Even the plainest “tabby” weave can reveal stories from as far away in place and time as the Silk Road that first connected Asia with the Middle East and southern Europe over 2,000 years ago, as we learn in this series of events
Open to the public.
1-1:50 p.m. Weaving workshop (Maximum 10 participants. Free to attend. Register online here). Sign up for a workshop in tabby weaving, led by McMaster student, Dina Hamed, who is studying the symbolism of traditional Islamic art ornamentation.
2-2:50 p.m. Angela Sheng, art historian and associate professor at McMaster’s School of the Arts will present textile finds along the Silk Road. Sheng holds a 5-year SSHRCC grant for the nomadic contribution to knowledge transfer along the Silk Road.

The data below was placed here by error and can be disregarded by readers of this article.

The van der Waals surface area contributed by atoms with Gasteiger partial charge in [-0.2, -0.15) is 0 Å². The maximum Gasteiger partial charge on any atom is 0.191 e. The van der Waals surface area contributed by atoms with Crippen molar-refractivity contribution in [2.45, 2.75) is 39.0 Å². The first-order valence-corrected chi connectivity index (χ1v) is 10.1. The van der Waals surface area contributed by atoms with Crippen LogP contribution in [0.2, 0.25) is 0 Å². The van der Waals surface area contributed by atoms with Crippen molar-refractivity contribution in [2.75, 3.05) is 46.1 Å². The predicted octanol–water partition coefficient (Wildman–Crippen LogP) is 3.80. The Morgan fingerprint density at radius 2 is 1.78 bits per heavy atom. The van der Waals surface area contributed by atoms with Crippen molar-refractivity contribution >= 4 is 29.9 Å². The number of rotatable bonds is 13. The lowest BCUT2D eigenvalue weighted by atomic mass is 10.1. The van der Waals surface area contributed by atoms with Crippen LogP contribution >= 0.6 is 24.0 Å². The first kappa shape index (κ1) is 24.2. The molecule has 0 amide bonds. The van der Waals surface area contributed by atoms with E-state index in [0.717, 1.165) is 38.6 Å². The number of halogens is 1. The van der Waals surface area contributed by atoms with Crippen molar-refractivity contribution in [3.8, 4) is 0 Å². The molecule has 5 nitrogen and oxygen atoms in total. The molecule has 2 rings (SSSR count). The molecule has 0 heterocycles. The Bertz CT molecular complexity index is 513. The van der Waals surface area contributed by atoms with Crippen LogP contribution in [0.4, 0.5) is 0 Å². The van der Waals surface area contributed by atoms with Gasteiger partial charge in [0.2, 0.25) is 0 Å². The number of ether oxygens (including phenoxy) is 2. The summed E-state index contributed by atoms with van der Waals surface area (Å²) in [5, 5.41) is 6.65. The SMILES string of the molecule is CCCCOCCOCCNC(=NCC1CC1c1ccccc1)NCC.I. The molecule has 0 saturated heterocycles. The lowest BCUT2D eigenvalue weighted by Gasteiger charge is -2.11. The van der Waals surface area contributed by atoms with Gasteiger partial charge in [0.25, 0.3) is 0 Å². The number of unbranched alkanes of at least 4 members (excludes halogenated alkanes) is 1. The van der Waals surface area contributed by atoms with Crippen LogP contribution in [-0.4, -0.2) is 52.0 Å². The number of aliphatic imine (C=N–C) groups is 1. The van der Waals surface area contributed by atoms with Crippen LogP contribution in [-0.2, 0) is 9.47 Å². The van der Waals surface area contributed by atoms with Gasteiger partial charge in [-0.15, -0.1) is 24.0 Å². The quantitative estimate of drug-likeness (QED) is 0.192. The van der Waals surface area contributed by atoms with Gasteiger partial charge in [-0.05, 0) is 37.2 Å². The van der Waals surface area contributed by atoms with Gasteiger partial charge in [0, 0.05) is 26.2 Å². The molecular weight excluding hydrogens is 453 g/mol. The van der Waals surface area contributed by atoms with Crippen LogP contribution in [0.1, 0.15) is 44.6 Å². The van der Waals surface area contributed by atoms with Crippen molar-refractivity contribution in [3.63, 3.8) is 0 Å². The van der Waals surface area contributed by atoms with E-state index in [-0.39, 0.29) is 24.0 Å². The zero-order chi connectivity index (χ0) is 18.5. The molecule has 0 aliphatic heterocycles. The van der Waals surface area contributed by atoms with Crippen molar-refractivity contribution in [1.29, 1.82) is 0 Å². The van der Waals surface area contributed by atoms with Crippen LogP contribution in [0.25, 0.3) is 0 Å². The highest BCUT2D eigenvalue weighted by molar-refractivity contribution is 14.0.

3 -3:50 p.m. Master weaver and fibre artist Åse Eriksen of Bergen, Norway, will demonstrate her reconstruction of a samitum, an ancient Persian weave found in Oseberg, Norway, and describe its relationship to ancient Chinese weaves.